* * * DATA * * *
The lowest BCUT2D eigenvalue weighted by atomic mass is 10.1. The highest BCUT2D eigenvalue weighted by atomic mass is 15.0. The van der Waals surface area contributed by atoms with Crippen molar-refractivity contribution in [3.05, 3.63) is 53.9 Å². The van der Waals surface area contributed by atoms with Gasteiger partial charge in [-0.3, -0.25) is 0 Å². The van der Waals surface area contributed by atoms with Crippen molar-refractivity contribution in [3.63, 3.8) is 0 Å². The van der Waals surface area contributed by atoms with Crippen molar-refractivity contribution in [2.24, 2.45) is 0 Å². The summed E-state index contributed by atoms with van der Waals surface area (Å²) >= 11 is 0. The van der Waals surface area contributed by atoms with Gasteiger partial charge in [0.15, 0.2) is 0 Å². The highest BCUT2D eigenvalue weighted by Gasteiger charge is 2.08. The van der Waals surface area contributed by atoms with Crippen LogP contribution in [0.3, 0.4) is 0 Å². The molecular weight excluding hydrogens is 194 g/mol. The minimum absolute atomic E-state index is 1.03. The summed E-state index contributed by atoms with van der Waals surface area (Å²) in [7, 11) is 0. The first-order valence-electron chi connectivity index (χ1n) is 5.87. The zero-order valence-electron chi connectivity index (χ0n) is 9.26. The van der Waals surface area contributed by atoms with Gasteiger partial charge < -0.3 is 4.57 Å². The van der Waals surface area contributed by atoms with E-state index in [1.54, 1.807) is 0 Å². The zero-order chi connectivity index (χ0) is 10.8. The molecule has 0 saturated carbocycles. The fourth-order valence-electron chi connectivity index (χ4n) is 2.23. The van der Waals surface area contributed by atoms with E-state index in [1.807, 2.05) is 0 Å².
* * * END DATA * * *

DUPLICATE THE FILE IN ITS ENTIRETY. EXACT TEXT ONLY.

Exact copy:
The lowest BCUT2D eigenvalue weighted by atomic mass is 10.1. The highest BCUT2D eigenvalue weighted by atomic mass is 15.0. The van der Waals surface area contributed by atoms with Crippen molar-refractivity contribution in [3.05, 3.63) is 53.9 Å². The van der Waals surface area contributed by atoms with Gasteiger partial charge in [-0.3, -0.25) is 0 Å². The van der Waals surface area contributed by atoms with Crippen molar-refractivity contribution in [3.63, 3.8) is 0 Å². The van der Waals surface area contributed by atoms with Crippen molar-refractivity contribution in [2.24, 2.45) is 0 Å². The summed E-state index contributed by atoms with van der Waals surface area (Å²) >= 11 is 0. The van der Waals surface area contributed by atoms with Gasteiger partial charge in [0.15, 0.2) is 0 Å². The highest BCUT2D eigenvalue weighted by Gasteiger charge is 2.08. The van der Waals surface area contributed by atoms with Crippen LogP contribution in [0.3, 0.4) is 0 Å². The molecular weight excluding hydrogens is 194 g/mol. The minimum absolute atomic E-state index is 1.03. The summed E-state index contributed by atoms with van der Waals surface area (Å²) in [7, 11) is 0. The first-order valence-electron chi connectivity index (χ1n) is 5.87. The zero-order valence-electron chi connectivity index (χ0n) is 9.26. The van der Waals surface area contributed by atoms with Gasteiger partial charge < -0.3 is 4.57 Å². The van der Waals surface area contributed by atoms with E-state index in [1.54, 1.807) is 0 Å². The zero-order chi connectivity index (χ0) is 10.8. The molecule has 0 saturated carbocycles. The fourth-order valence-electron chi connectivity index (χ4n) is 2.23. The van der Waals surface area contributed by atoms with E-state index in [1.807, 2.05) is 0 Å².